§  Councillor Harvey mentioned that there were a few incidents of attempted burglary within the Alway ward and Somerton.  Councillor Harvey had been in touch with the local policing team, however the inspector was currently away and therefore requested extra teams to patrol Alway, Somerton and outskirts of Ringland ward.  The Chief Superintendent assured Councillor Harvey that the police did not tolerate burglary and would look at putting on extra patrolling for the area.  Whilst the inspector was on leave, there were other officers who could assist in carrying out that role.  There had been a reduction in residential burglaries across Newport, however one was too many.


§  Councillor Routley referred to potholes on A48, Coldra roundabout to Hillcroft.  The Presiding Member asked that this be raised with the Cabinet Member for Infrastructure and Assets, not the Police.


§  Councillor Cleverly raised the problems around the Bettws in Bloom building.  Since last October vandalism had taken place involving a certain group of young people and it had happened again this weekend.  The Bettws Councillors had got in touch  ...  view the full minutes text for item 4.


2023/24 Capital Strategy and Treasury Management Strategy pdf icon PDF 4 MB

Additional documents:


The Presiding Member invited the Leader to introduce the report.


This was an annual report focusing on the Council’s capital expenditure plans, the financial impact of those in terms of borrowing, and the investment strategy for the year.


It was important to note that, although Cabinet approved the detail capital programme, full Council ultimately approved the borrowing limits and prudential indicators contained within the report.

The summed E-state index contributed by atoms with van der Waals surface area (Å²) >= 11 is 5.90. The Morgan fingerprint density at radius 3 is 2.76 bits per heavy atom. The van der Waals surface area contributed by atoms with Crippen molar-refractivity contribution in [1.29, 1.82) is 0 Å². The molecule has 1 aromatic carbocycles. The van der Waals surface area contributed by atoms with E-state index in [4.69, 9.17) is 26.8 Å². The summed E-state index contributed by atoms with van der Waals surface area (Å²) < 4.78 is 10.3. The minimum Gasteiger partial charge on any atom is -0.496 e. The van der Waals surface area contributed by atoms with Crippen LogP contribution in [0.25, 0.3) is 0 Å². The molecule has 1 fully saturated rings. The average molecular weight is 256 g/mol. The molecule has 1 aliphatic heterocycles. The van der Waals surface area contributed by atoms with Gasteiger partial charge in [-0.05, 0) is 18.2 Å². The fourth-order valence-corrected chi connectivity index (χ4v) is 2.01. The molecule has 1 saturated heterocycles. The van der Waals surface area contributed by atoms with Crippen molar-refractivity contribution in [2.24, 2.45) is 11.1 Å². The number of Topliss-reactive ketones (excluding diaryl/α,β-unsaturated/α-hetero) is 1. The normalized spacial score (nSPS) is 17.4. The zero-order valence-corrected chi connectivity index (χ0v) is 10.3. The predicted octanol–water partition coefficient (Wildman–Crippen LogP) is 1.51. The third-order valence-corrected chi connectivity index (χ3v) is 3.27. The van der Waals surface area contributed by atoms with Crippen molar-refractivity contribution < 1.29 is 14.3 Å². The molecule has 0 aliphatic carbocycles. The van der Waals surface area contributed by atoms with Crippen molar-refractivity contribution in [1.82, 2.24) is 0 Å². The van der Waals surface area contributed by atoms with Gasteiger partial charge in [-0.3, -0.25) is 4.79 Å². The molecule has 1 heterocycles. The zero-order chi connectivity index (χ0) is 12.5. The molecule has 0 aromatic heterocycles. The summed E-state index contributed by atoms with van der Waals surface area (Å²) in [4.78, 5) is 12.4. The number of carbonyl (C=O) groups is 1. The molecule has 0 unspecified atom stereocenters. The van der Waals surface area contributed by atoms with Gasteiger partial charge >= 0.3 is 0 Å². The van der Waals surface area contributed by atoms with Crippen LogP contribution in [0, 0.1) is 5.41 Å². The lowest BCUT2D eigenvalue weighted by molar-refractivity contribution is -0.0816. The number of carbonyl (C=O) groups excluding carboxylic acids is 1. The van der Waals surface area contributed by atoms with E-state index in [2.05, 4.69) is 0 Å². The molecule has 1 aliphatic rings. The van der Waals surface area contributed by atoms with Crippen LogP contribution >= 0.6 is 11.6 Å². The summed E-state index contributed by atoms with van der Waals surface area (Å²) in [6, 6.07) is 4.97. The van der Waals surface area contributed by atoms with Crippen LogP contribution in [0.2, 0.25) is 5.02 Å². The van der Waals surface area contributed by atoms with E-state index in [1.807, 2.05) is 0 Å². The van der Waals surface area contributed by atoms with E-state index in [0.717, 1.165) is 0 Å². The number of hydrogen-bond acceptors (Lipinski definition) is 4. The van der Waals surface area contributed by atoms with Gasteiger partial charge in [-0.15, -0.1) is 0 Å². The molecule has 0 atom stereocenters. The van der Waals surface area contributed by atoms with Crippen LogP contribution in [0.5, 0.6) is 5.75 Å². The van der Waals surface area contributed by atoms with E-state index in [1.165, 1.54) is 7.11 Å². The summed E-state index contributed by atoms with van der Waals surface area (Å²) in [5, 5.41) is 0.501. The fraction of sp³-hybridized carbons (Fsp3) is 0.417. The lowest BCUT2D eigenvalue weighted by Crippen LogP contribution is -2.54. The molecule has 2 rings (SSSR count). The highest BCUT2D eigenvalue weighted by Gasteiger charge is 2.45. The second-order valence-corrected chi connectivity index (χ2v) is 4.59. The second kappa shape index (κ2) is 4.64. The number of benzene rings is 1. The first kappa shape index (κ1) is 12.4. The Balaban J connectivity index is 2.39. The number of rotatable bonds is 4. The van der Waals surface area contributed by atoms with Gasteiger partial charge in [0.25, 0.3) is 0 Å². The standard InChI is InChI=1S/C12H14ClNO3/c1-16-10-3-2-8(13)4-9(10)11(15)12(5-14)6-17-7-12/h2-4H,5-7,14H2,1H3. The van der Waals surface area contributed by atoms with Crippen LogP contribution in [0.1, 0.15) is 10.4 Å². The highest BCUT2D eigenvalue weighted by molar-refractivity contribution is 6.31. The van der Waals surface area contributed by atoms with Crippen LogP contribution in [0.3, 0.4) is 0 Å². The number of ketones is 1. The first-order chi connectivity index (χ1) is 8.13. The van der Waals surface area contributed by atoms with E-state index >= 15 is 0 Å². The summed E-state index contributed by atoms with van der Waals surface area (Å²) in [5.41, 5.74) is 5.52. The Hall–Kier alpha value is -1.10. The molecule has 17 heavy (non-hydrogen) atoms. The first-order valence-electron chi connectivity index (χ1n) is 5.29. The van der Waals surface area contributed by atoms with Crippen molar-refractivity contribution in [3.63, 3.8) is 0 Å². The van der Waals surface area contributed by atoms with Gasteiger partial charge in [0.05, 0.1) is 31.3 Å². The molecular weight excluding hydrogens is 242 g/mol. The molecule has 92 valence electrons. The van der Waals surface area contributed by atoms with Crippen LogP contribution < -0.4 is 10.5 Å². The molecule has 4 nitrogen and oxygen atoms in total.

The Governance and Audit Committee have also considered the report in their most recent meeting and provided comments. In this case, their comments simply endorsed the proposed strategies, with no concerns raised.


The Council was entering a new capital programme window, with the current programme ending in March this year. A new five-year programme was taking effect from April.


Whilst the programme was reviewed once every five years, it was proposed to move to a rolling approach to capital programme management, meaning that the overall programme, and borrowing affordability, was to be reviewed annually.


The change would introduce more flexibility in managing the programme, accompanied by strengthened governance arrangements, detailed in the report.


Due to the extremely challenging financial context, the proposed programme contained only ongoing and previously approved schemes, which were carried forward from the existing programme, and annual sums, including activities such as annual asset maintenance and fleet renewal.


Because of the affordability challenges, there was no new borrowing headroom included in the strategy, meaning that capital headroom (used to pursue new schemes or address cost increases on existing schemes) was limited. As a result, every opportunity needed to be taken to boost the headroom via one-off sources to continue to respond to emerging pressures as and when they arose.


It was important for Council to note that, whilst there was no new borrowing included in the programme, previously approved borrowing would be incurred over the next few years, this increased the overall Capital Financing Requirement and the Council’s level of debt. The borrowing limits proposed in the report, which Council was required to approve today, took account of this.


In addition, the revenue consequence of additional borrowing (eg interest payable on loans) was already budgeted for, following a budget investment made in 2021/22.


It was vital that the proposed strategy was affordable, prudent, and sustainable. The fact that the revenue budget required to pay capital financing costs confirmed that the strategy was affordable.


Prudence could be achieved by ensuring that the level of capital expenditure being incurred was proportionate in the context of the overall budget.  Additionally, the recommended borrowing limits aligned with the broader capital expenditure plans.


Sustainability was achieved by ensuring that the long-term commitment to incur capital financing costs was reflected within the medium-term financial plan and the necessary revenue funding was in place for the duration of the financial commitment.